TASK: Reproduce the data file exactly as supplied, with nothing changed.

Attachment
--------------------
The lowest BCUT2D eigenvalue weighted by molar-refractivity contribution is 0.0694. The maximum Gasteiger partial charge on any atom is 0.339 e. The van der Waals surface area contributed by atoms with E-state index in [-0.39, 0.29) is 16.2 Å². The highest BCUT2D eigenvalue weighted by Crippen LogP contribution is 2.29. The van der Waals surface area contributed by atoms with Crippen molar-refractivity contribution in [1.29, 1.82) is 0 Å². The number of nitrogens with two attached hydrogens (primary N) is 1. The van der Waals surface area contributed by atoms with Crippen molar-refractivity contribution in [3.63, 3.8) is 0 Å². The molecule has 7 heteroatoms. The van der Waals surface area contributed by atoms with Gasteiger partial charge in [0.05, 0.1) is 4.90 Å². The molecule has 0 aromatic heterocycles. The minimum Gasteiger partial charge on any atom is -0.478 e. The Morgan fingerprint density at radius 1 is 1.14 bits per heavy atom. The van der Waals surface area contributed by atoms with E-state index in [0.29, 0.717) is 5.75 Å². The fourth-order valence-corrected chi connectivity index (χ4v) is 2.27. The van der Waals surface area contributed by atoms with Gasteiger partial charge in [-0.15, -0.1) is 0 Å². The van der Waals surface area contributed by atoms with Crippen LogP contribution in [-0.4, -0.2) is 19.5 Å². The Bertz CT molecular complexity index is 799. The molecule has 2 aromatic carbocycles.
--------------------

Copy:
The lowest BCUT2D eigenvalue weighted by molar-refractivity contribution is 0.0694. The maximum Gasteiger partial charge on any atom is 0.339 e. The van der Waals surface area contributed by atoms with E-state index in [-0.39, 0.29) is 16.2 Å². The highest BCUT2D eigenvalue weighted by Crippen LogP contribution is 2.29. The van der Waals surface area contributed by atoms with Crippen molar-refractivity contribution in [1.29, 1.82) is 0 Å². The number of nitrogens with two attached hydrogens (primary N) is 1. The van der Waals surface area contributed by atoms with Crippen molar-refractivity contribution in [3.63, 3.8) is 0 Å². The molecule has 7 heteroatoms. The van der Waals surface area contributed by atoms with Gasteiger partial charge in [0.05, 0.1) is 4.90 Å². The molecule has 0 aromatic heterocycles. The minimum Gasteiger partial charge on any atom is -0.478 e. The Morgan fingerprint density at radius 1 is 1.14 bits per heavy atom. The van der Waals surface area contributed by atoms with E-state index in [0.29, 0.717) is 5.75 Å². The fourth-order valence-corrected chi connectivity index (χ4v) is 2.27. The van der Waals surface area contributed by atoms with Gasteiger partial charge in [-0.15, -0.1) is 0 Å². The van der Waals surface area contributed by atoms with Crippen LogP contribution in [-0.4, -0.2) is 19.5 Å². The Bertz CT molecular complexity index is 799. The molecule has 2 aromatic carbocycles.